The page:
A Barred Lenticular Galaxy
March 13, 2004
Lenticular galaxies aren't supposed to be photogenic. Like spiral galaxies, they contain a disk, but like elliptical galaxies, they are usually short on dust, gas, and pretty spiral arms. Lenticulars are relatively little studied, possibly because of their seemingly benign nature. Famous galaxies historically classified as lenticular include M84, M85, and M86. Recent pictures and evidence, however, indicate that lenticulars can be both photogenic and scientifically interesting. For example, the above image of NGC 2787 taken with the Hubble Space Telescope shows that the center of this lenticular galaxy has interesting structure. The image was taken to help determine how lenticular galaxies formed, and what happens in their centers. The span of NGC 2787 in the above image is about 4500 light years, while the galaxy lies about 25 million light years away toward the constellation of Ursa Major.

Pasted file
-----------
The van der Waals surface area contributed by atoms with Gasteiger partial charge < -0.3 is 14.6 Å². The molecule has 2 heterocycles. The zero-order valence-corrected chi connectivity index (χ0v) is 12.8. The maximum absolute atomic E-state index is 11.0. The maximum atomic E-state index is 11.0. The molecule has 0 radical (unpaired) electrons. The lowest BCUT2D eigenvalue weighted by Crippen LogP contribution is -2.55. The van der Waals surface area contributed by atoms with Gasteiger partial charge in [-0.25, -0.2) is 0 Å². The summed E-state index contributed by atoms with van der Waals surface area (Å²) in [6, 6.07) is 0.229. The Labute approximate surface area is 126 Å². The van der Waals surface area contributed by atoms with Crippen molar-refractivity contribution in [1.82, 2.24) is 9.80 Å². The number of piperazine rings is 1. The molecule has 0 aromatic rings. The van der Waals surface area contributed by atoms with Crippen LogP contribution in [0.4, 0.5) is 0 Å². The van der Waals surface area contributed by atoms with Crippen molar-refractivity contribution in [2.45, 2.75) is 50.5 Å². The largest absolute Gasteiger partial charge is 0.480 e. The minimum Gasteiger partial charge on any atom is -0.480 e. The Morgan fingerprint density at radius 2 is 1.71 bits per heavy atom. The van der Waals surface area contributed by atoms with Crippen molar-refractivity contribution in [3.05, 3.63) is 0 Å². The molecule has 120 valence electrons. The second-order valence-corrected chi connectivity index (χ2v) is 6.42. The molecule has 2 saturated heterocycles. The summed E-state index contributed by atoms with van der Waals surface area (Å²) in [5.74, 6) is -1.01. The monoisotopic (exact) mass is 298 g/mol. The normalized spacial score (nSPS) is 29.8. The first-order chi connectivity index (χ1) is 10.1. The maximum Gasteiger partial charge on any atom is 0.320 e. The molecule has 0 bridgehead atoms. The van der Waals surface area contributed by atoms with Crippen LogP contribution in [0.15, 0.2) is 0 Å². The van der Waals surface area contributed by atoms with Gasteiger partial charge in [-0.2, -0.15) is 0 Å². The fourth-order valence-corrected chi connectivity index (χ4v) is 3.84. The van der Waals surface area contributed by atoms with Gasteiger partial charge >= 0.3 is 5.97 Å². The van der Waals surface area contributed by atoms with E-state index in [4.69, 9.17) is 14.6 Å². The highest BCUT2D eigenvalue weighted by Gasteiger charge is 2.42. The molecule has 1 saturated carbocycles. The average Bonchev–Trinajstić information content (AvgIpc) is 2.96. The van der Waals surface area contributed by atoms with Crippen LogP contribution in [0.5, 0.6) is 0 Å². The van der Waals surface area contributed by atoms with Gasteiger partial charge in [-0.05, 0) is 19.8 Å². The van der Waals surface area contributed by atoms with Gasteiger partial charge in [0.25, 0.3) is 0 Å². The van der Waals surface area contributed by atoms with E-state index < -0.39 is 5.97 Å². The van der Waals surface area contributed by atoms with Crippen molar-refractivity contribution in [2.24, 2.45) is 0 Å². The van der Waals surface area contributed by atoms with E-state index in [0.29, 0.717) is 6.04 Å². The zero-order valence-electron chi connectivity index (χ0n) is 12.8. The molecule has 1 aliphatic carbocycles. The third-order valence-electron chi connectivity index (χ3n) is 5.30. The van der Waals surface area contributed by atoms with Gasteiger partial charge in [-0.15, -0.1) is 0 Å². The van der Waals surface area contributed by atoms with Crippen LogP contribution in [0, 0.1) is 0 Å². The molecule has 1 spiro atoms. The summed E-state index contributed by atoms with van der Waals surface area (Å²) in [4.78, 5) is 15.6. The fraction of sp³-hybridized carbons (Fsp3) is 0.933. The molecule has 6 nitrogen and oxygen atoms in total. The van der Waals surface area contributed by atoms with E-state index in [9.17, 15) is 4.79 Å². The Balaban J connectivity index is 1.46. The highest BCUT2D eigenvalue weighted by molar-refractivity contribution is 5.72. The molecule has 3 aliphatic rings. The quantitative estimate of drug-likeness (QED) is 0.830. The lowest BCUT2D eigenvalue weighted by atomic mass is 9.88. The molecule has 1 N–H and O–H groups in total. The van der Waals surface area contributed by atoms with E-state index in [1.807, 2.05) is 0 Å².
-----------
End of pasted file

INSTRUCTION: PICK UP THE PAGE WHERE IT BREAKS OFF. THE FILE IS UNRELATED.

Topics: Lenticular galaxies, Extragalactic astronomy, Astronomy, Barred lenticular galaxy, Messier 84, Galaxy morphological classification, Spiral galaxy, Hubble sequence, Elliptical galaxy, NGC, Galaxy